Mayfly Genus Rhithrogena
This genus is widespread across the country, but it is only of major importance to anglers in the West.
14 species aren't included.
The best hatches come from Rhithrogena morrisoni, Rhithrogena hageni, and Rhithrogena undulata. Even the less common species , Rhithrogena futilis, and Rhithrogena robusta are probably more important than any of their Eastern counterparts.
The East/Midwest species are Rhithrogena jejuna, Rhithrogena manifesta, and Rhithrogena impersonata, which is arguably the most important of a minor group. All of them are widespread and none of them are abundant except in rare locations, mostly in Michigan and Wisconsin.Hatching BehaviorMost evidence points to Rhithrogena species emerging underwater. They usually do so on the stream bottom and float all the way to the surface as duns, but those emerging from slow water will rise most of the way as nymphs before struggling free of their shucks (Shuck: The shed exoskeleton left over when an insect molts into its next stage or instar. Most often it describes the last nymphal or pupal skin exited during emergence into a winged adult.). How slow is slow? Depth and temperature are also suspected of playing a role, so whether to fish a nymph, a sunken emerger or dun imitating wet fly usually remains open to experimentation in any given hatch situation.Nymph Biology
Current Speed: fast to moderateRhithrogena nymphs are best known for their unique gills: the first and last pair of gills wrap around the bottom side of the abdomen, creating a "suction cup" which helps them cling to rocks in water even faster than other clingers can tolerate.
Substrate: cobble riffles, rapids, and runs
They have been portrayed strangely in angling texts, to the extent that they are hard to recognize when first observed in the wild. Many book illustrations show the gills fully spread out and opaque, giving the nymphs an exaggerated ovoid shape. Perhaps because it's hard to draw them any other way in pencil. But this really misrepresents the actual insects; you have to look pretty closely to notice the gill extensions under the body. They are very translucent and easy to miss. In the natural state their transluscent gills are also held much closer to their bodies. These drawings also show short, robust, crab-like body shapes, perhaps to somehow emphasize their proficiency as clingers. This further exacerbates the misconception. They are great clingers, but their bodies are more narrow and streamlined than drawings indicate, as demonstrated in the photos below.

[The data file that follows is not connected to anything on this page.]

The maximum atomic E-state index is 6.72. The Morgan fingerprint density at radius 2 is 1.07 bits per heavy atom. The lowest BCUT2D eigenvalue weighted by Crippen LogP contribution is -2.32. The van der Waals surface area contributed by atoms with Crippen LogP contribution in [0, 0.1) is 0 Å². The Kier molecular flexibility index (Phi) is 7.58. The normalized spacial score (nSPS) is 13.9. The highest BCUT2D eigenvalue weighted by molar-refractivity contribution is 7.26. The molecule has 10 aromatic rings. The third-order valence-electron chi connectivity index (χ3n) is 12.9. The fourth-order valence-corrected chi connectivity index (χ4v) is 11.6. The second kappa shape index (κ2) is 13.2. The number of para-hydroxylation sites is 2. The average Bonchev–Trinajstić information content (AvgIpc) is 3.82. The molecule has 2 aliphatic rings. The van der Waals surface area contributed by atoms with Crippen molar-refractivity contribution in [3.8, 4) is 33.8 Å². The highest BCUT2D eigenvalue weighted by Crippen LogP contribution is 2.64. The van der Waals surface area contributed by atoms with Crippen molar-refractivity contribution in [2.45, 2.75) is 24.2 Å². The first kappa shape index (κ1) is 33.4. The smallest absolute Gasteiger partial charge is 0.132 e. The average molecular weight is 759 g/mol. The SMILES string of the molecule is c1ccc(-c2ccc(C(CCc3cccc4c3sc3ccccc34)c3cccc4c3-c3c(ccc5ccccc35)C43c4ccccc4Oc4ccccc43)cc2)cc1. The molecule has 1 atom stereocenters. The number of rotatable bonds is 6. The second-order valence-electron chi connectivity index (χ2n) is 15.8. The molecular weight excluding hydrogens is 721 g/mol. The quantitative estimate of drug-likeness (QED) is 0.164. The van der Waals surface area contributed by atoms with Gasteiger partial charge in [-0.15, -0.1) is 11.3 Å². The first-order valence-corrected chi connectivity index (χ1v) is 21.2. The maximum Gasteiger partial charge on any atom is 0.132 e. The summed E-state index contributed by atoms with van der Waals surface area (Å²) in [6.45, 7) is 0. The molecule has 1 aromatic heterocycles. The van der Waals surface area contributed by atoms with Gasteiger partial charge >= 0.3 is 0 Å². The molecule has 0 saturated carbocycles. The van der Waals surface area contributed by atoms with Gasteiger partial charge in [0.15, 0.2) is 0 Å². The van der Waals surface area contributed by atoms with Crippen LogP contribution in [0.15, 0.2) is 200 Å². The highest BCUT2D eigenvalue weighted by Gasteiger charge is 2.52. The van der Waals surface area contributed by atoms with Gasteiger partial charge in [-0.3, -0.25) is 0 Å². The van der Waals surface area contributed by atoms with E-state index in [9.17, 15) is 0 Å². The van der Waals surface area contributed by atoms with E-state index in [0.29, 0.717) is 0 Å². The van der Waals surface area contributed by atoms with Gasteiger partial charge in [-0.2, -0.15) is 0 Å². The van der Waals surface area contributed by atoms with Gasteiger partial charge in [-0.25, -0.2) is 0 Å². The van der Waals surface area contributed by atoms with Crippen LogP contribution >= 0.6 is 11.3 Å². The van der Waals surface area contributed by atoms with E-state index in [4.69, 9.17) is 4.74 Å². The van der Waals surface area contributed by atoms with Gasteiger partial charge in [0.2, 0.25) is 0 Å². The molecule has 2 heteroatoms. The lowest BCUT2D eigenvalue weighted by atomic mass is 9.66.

Pictures of 19 Mayfly Specimens in the Genus Rhithrogena:
Recent Discussions of Rhithrogena
Clinger nymphs are shaped that way to hang in really fast currents. Really? 14 Replies »
It is commonly held that clingers are flattened to make their lives better adapted to faster water. Their teardrop shape is certainly a classic symbol of aero and hydrodynamic perfection, so there must be some connection, right? It seems to me that such ideas show a complete misunderstanding of the hydraulic reality in which they live. Current is negligable even in the fastest a few mm. from the surface of solid objects. In fact, it is actually quite calm. I've observed baetids clinging by their tippy toes to the tops of rocks in fast riffles with no apparent effort, often next to clinger species that look like they're hanging on for dear life. What if clinger nymphs are flattened not to hold their place in fast currents but rather to facilitate movement in their ecological niche of the cramped spaces under and between cobble or crevices in other substrate types?Reply
It is also thought that the gills of some species form ''suction'' to hold them in place. Since suction is a phenomena of vacuum creation in the atmosphere, how are these nymphs accomplishing this underwater? Is it their ultra delicate gills that hold them in place or a firm claw grip? The horizontal sprawl of the legs masks this as the gills stay in place until the legs brake free. Exposed to the air, the gills seem to laminate against the rock, just as crepe paper would if first held underwater before a rock was lifted out into the air from underneath it. However, underwater their gills behave like the crepe, flowing freely. They are performing their function as gills not suction cups. I find it hard to believe they evolved the way some think merely so they can make it more difficult for humans to pluck them from rocks in the atmosphere. How is it these mighty structures that defy our attempts to pry them from the rocks curiously fall off so easily when prodded for inspection a few seconds later in a tray or jostled in a container on the way home?
Even many scientific papers have encouraged these dubious beliefs so it's not just angler myth... And they go unchallenged... Thoughts?
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